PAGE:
KANSAS CITY, Mo./NEW YORK (Reuters) - Google Inc made its foray into the market for bundled Internet and television services on Thursday, promising access speeds more than 100 times faster than those of traditional U.S. cable and telecommunications companies.
The Web search leader unveiled its ultra-high speed Google Fiber service in Kansas City, Missouri, and could start installations in September, executives said. Google hopes to roll out the service to other cities later.
“Access is the next frontier that needs to be opened,” Google Chief Financial Officer Patrick Pichette said. “We’re going to do it profitably. That is our plan.”
“We are at a crossroad,” he added, noting that Internet speeds had leveled out for broadband since around 2000. “We at Google we believe there is no need to wait.”
Google Fiber’s ultra high-speed connections and television offerings are aimed at surpassing those of current providers, allowing users to search live channels, Netflix, YouTube, recorded shows and tens of thousands of hours of on-demand programming. However, no phone service is available.
“The phone is really a 1940s thing. Why have a landline? It’s sitting there, you use it once every two weeks,” Pichette said.
Google said it also intends to roll out product packages for businesses, but would not provide details.
Google Fiber includes more than 100 networks and costs $120 a month for a package of TV, 1 gigabit per second Internet speeds and 1 terabyte of cloud storage.
The package includes popular networks owned by major media companies such as Comcast Corp’s NBC Universal, Discovery Communications and Viacom Inc. Premium movie networks are available from Liberty Media’s Starz for an extra fee.
But it excludes several major TV names, such as News Corp’s Fox cable channels; Time Warner networks like CNN, TNT and TBS, as well as Walt Disney Co cable channels like ESPN and Disney children networks.
Google executives said the company is still in negotiations to add more content.
“They need to be able to offer something that is everything people have now and more,” said Ben Schachter, an analyst with Macquarie Research.
“People are going to have high expectations for this. The worst thing they can do is come out and disappoint.”
Google is also offering an Internet-only package priced at $70 a month. The download speeds would be around 1 gigabyte a second, according to Google executives.
Google is charging a $300 installation fee, saying consumers should treat it as a “home improvement” cost.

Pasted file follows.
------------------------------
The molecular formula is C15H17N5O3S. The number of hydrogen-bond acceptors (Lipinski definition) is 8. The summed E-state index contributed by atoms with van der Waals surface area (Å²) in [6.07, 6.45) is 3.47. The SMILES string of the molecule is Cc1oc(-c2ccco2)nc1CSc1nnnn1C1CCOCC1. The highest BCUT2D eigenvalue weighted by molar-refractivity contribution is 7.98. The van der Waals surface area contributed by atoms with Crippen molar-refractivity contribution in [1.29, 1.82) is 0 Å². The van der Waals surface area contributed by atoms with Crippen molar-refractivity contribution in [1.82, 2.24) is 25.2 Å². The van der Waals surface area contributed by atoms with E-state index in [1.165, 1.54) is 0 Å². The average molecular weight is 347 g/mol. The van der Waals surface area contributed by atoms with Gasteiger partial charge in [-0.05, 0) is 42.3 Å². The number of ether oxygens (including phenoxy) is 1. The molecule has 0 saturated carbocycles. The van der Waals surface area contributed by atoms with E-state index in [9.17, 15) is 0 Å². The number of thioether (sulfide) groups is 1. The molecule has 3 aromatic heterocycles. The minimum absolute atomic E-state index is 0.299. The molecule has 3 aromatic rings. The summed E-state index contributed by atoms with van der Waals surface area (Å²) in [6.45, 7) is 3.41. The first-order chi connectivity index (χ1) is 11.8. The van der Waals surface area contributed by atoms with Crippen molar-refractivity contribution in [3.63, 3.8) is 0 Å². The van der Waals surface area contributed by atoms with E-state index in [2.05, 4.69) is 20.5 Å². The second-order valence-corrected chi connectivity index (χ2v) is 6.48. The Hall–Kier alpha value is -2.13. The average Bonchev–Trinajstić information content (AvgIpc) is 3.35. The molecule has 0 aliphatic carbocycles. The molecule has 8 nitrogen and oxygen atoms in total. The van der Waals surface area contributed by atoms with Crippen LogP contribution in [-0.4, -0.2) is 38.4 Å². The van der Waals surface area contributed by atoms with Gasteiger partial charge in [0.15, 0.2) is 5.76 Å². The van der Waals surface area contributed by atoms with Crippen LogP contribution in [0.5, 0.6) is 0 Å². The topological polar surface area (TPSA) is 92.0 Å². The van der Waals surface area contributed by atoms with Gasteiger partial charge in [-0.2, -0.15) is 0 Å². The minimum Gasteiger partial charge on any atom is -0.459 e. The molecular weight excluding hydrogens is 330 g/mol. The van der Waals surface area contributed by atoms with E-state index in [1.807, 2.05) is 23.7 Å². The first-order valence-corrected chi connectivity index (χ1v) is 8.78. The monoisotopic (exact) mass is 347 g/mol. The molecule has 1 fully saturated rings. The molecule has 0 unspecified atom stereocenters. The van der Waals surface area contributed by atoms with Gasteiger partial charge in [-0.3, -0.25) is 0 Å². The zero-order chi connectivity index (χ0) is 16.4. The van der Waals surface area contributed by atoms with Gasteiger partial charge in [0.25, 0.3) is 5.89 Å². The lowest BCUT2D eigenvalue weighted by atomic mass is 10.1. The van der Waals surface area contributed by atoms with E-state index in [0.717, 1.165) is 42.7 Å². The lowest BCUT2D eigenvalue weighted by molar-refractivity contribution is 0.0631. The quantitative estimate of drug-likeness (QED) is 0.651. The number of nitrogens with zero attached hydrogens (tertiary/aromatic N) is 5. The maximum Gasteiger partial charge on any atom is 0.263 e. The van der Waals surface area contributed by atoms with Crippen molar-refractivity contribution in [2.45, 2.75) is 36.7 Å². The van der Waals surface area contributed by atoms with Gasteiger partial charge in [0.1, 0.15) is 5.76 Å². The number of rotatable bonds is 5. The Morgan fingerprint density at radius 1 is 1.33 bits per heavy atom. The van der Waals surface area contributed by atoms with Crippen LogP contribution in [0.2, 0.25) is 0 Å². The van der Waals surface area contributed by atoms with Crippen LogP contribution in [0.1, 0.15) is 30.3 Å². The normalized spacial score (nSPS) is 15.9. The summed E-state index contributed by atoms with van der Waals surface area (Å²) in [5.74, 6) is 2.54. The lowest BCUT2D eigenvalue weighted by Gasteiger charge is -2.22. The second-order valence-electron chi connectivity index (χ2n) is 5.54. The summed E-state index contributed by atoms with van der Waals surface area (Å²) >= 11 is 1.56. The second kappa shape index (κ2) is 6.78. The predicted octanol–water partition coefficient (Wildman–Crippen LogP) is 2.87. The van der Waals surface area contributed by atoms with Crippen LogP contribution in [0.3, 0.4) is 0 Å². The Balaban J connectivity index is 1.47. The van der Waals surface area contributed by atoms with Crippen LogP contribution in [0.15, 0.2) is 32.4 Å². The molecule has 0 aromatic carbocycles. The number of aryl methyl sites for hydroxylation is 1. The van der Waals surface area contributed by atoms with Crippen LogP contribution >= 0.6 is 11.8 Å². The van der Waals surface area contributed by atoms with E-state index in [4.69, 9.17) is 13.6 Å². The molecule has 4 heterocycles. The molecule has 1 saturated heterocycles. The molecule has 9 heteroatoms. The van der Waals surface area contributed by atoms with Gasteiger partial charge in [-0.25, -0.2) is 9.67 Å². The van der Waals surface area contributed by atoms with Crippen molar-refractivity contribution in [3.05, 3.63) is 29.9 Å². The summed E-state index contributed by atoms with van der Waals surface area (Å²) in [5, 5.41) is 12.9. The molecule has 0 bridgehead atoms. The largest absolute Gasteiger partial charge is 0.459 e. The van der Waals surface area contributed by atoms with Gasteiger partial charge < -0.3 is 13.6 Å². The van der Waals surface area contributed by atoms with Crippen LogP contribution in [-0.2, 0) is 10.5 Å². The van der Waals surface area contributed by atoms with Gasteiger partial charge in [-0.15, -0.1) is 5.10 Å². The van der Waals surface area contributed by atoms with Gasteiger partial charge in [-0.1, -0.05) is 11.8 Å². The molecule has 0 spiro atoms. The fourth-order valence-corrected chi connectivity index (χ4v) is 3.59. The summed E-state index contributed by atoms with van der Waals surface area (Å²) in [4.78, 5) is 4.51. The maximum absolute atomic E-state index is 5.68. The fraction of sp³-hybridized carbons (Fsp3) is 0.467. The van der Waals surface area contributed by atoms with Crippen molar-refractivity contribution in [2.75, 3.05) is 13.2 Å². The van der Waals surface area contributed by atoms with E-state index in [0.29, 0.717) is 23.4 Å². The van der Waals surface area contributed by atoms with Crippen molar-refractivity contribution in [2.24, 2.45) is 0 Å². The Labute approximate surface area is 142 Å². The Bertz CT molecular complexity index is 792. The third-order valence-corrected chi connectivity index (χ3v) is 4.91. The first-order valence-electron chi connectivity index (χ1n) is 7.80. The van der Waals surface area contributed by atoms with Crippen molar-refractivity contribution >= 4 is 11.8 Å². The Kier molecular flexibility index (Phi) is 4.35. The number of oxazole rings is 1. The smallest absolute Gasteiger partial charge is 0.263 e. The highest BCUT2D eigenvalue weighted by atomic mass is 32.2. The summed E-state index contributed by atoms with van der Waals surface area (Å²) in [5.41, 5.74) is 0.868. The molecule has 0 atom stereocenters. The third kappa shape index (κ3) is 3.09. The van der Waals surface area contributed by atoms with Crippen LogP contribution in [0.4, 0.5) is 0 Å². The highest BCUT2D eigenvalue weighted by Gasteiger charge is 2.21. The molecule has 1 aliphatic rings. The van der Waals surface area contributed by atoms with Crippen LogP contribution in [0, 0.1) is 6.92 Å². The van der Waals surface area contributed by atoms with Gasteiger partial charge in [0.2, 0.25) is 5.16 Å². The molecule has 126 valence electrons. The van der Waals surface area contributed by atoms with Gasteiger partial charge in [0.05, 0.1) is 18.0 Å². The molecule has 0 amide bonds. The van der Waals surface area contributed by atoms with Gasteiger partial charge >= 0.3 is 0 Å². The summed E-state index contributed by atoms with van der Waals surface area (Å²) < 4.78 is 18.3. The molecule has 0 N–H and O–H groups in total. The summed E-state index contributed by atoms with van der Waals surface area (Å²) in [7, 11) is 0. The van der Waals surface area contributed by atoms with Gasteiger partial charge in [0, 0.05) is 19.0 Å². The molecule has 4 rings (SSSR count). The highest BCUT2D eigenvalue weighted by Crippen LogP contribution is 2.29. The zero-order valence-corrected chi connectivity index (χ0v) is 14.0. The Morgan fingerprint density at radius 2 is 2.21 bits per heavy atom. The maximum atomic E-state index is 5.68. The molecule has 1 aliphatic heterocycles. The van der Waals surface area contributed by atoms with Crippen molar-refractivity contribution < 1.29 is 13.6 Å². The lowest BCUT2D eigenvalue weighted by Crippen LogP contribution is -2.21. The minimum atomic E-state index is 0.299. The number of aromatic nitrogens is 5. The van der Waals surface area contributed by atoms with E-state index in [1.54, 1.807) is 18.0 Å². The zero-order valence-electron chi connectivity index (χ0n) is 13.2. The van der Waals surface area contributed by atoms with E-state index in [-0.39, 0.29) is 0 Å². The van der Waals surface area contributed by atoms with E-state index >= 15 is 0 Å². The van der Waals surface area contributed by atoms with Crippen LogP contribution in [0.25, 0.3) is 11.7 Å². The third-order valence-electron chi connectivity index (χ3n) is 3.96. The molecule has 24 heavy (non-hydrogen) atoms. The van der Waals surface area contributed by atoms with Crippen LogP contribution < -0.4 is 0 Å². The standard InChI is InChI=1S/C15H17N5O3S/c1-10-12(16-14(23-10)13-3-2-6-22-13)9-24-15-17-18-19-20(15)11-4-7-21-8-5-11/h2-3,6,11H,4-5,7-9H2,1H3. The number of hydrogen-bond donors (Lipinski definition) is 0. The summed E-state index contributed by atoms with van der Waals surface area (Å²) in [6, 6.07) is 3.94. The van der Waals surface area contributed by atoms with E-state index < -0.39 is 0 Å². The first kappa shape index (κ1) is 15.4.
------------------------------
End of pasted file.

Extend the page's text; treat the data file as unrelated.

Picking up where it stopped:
The initial service area includes central Kansas City, Missouri and all of the city of neighboring Kansas City, Kansas.
This market is dominated by Time Warner Cable Inc, which charges $99.95 for its fastest Internet-only service there. Google Fiber would be 20 times faster.
Time Warner spokesman Justin Venech said the second largest U.S. cable operator had a “robust and adaptable network” and welcomed the competition.
Google Fiber includes such features as the ability to record eight TV shows at a time and store up to 500 hours of high definition programming. Users can choose to use a tablet or smartphone as a voice-activated remote control.
Google is offering its Nexus 7 tablet with the Google TV app to early users of the service.
Google said it is setting up a 6-week “rally” for consumers to vote on where the first fiber communities, or “fiberhoods,” should be installed in the Kansas City area.
Consumers must pay $10 to register their household online for service. About 50 “neighbors” will need to register in order for their area to be eligible for installation services, according to Google executives.
Whether or not consumers will embrace the new offerings remains to be seen. But officials said they are confident Kansas City will be a showcase of success for a larger rollout.
“Google is a very different company,” said Kevin Lo, general manager of Google Access. “And this is not a short-term project.”
(Corrects July 26 story in paragraph 8 to gigabit instead of byte)
Reporting By Carey Gillam in Kansas City, Missouri, and Yinka Adegoke in New Yorkl additional reporting by Liana B. Baker; editing by Sofina Mirza-Reid and Richard Chang